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Mirror Dome

Interior of the pavilion in the mirror dome

Visitors on the floor of the Mirror Dome with the real image of the floor and visitors appearing of their heads.

Robert Whitman had worked with the optics of spherical mirrors in his performances during the 1960s, with performers moving in front of curved mirrors in Two Holes of Water-3 at 9 Evenings in 1966; flexible Mylar mirrors in an installation titled Pond, at the Jewish Museum in 1968; and was collaborating with optical scientist John Forkner on the optics of corner reflectors for a work for the US Pavilion at Expo '70. He helped develop the idea of using mirrors as a part of the design of the main domed space of the pavilion.

Billy Klüver's group at Bell Laboratories had put up the first communication satellite, called ECHO in 1959 : It consisted of a aluminum-coated Mylar balloon about a hundred feet in diameter, which circled the earth at a height of about a hundred miles and was inflated by the chemicals in mothballs. The satellite achieved its purpose by passively reflecting any radio signal directed towards its large shiny surface. For eight years it relayed radio and television signals, and made intercontinental telephone calls possible. But no one had ever looked inside the ECHO during its manufacture.

The group knew theoretically that a spherical mirror has the effect of creating real images in space The optical effect in a spherical mirror of producing a real image would resemble that of a hologram. The difference was that, because of the size of the mirror for the Pavilion, a spectator looking at the image of a person standing in the center of the floor, could  walk around the image and see it from all sides.

The idea for using a large mirror surface in the Pavilion began as an idea for a  cylindrical section of a sphere surrounding an elevated performance platform with a glass bottom, so images of the performers would float upside down above the visitors’ heads. But through intensive discussions, the artists agreed that they wanted the images of the visitors themselves to be a large part of the experience of the Pavilion, and only a full hemisphere mirror would provide the immersive image-filled environment they envisioned.  Scientist Elsa Garmire, a professor at California Institute of Technology, joined the group and calculated the properties of such a mirror and tolerances needed to produce the desired real images.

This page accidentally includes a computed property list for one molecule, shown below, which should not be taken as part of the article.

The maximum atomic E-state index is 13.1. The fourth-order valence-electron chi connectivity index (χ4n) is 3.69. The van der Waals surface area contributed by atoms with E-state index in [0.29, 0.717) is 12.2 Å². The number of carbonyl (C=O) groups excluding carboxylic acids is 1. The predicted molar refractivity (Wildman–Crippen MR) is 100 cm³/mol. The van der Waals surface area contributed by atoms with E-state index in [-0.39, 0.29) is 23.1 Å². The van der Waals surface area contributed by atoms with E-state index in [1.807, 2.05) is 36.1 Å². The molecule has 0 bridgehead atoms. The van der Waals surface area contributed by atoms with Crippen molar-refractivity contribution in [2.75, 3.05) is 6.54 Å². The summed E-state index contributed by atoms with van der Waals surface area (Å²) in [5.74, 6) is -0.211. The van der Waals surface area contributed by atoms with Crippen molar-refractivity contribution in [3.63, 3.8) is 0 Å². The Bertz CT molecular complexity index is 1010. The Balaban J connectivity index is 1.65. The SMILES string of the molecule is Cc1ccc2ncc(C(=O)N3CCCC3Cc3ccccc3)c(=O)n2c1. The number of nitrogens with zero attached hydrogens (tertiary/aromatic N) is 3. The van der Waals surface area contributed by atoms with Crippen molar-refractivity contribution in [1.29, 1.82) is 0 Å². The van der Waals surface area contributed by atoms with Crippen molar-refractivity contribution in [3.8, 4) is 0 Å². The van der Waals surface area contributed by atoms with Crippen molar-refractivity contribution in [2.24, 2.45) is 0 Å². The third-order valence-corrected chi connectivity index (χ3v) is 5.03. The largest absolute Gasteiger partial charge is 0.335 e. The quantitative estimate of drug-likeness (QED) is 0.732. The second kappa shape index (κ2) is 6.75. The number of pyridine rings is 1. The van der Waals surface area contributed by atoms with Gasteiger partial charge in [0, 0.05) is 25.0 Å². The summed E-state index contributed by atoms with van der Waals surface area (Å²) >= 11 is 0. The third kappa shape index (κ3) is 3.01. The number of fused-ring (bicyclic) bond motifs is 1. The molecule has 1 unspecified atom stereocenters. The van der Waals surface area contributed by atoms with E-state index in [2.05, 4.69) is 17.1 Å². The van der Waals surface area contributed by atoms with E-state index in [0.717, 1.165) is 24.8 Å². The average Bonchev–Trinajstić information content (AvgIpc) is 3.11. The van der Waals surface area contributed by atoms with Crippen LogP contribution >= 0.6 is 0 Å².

To test these optical effects and demonstrate them to the Pepsi executives, the group decided to build a full-scale model of the mirror. E.A.T. - Los Angeles, under the direction of David McDermott and Ardison Phillips, had been investigating air structures and organized the installation of the 90-foot diameter mirror in a former dirigible hangar at the Marine Air Corps Station at Santa Ana, just south of Los Angeles. The mirror ripped as they were inflating it, but Phillips simply put it back in its box and sent it to Raven Industries in Sioux Falls, where it was repaired and successfully installed a few weeks later. E.A.T. held a press conference and party for the artists and Pepsi executives to experience the spectacular images in the immersive visual environment of the mirror.  E.A.T. then  reached out to  G.T. Schjeldahl, in Northfield, Minnesota,  to manufacture and install the final mirror because of its experience in building the ECHO and PAGEOS satellites and its ability to hold the optical tolerances needed to produce high quality real images.


The architect for the project, John Pearce, devised an ingenious way the mirror could be installed and inflated and then held up by negative pressure. An air-tight cage structure was built just inside the outer dome of the Pavilion, and the Mylar mirror was secured inside this structure. A slight vacuum of less than 1/1000 of an atmosphere, was created in the space between the mirror and the cage structure, so the atmosphere inside the dome inflated the Mylar mirror and held it fully inflated. The necessary vacuum sufficient to hold up the mirror could be created by two or three large sized fans By having a negative-pressure air structure, there was no need for cumbersome air locks, so visitors could freely enter and leave the Mirror Dome.​

The visual space in the mirror was gentle and poetic, rich and always changing. It was complex in spite of its simplicity. The group discovered new and complicated optical effects every day. Once the visitors could see themselves as a real image in the mirror, the reaction was incredible, and created much more visual excitement and participation than the group ever could have expected.

Garmire Mirror Fig H1.jpg

Technical Descriptions
by Elsa Garmire & Billy Klüver

Testing, Fabrication
& Installation


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